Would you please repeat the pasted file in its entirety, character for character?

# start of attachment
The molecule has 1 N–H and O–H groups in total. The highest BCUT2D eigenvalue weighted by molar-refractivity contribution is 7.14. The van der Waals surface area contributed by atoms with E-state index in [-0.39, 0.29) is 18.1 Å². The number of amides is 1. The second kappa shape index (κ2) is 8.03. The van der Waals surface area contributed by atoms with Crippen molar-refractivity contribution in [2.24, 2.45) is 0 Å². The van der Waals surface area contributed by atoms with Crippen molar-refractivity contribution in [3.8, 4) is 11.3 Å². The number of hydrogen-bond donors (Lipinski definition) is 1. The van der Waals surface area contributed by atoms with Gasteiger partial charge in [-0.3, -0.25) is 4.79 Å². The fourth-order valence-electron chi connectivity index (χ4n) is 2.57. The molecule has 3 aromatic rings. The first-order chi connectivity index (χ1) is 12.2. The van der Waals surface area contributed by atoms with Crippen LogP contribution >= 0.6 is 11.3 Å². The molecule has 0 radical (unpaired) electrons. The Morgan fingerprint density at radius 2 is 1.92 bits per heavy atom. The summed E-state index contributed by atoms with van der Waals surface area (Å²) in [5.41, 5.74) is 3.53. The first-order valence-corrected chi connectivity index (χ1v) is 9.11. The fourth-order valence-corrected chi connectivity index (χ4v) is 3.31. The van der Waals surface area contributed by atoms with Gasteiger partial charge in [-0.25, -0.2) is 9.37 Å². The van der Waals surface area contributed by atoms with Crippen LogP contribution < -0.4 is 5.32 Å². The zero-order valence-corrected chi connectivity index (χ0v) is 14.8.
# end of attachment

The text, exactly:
The molecule has 1 N–H and O–H groups in total. The highest BCUT2D eigenvalue weighted by molar-refractivity contribution is 7.14. The van der Waals surface area contributed by atoms with E-state index in [-0.39, 0.29) is 18.1 Å². The number of amides is 1. The second kappa shape index (κ2) is 8.03. The van der Waals surface area contributed by atoms with Crippen molar-refractivity contribution in [2.24, 2.45) is 0 Å². The van der Waals surface area contributed by atoms with Crippen molar-refractivity contribution in [3.8, 4) is 11.3 Å². The number of hydrogen-bond donors (Lipinski definition) is 1. The van der Waals surface area contributed by atoms with Gasteiger partial charge in [-0.3, -0.25) is 4.79 Å². The fourth-order valence-electron chi connectivity index (χ4n) is 2.57. The molecule has 3 aromatic rings. The first-order chi connectivity index (χ1) is 12.2. The van der Waals surface area contributed by atoms with Crippen LogP contribution >= 0.6 is 11.3 Å². The molecule has 0 radical (unpaired) electrons. The Morgan fingerprint density at radius 2 is 1.92 bits per heavy atom. The summed E-state index contributed by atoms with van der Waals surface area (Å²) in [5.41, 5.74) is 3.53. The first-order valence-corrected chi connectivity index (χ1v) is 9.11. The fourth-order valence-corrected chi connectivity index (χ4v) is 3.31. The van der Waals surface area contributed by atoms with Gasteiger partial charge in [-0.25, -0.2) is 9.37 Å². The van der Waals surface area contributed by atoms with Crippen LogP contribution < -0.4 is 5.32 Å². The zero-order valence-corrected chi connectivity index (χ0v) is 14.8.